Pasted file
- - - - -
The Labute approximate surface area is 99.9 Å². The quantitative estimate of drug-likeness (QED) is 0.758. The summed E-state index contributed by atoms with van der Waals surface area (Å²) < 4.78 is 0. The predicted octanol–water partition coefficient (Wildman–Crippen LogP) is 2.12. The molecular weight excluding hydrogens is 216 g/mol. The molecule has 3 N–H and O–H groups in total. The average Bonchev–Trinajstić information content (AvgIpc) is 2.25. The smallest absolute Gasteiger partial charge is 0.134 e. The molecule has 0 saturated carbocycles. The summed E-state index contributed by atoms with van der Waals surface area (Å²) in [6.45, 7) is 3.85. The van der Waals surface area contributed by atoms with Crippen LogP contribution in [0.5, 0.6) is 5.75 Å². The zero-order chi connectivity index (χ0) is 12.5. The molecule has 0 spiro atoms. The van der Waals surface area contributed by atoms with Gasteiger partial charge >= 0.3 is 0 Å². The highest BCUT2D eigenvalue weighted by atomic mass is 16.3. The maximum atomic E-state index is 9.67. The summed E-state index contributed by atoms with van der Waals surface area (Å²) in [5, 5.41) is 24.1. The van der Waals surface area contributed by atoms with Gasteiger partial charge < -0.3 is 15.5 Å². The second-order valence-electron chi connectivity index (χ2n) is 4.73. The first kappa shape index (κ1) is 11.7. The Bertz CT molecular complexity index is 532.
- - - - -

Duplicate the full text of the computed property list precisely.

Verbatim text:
The Labute approximate surface area is 99.9 Å². The quantitative estimate of drug-likeness (QED) is 0.758. The summed E-state index contributed by atoms with van der Waals surface area (Å²) < 4.78 is 0. The predicted octanol–water partition coefficient (Wildman–Crippen LogP) is 2.12. The molecular weight excluding hydrogens is 216 g/mol. The molecule has 3 N–H and O–H groups in total. The average Bonchev–Trinajstić information content (AvgIpc) is 2.25. The smallest absolute Gasteiger partial charge is 0.134 e. The molecule has 0 saturated carbocycles. The summed E-state index contributed by atoms with van der Waals surface area (Å²) in [6.45, 7) is 3.85. The van der Waals surface area contributed by atoms with Crippen LogP contribution in [0.5, 0.6) is 5.75 Å². The zero-order chi connectivity index (χ0) is 12.5. The molecule has 0 spiro atoms. The van der Waals surface area contributed by atoms with Gasteiger partial charge >= 0.3 is 0 Å². The highest BCUT2D eigenvalue weighted by atomic mass is 16.3. The maximum atomic E-state index is 9.67. The summed E-state index contributed by atoms with van der Waals surface area (Å²) in [5, 5.41) is 24.1. The van der Waals surface area contributed by atoms with Gasteiger partial charge < -0.3 is 15.5 Å². The second-order valence-electron chi connectivity index (χ2n) is 4.73. The first kappa shape index (κ1) is 11.7. The Bertz CT molecular complexity index is 532.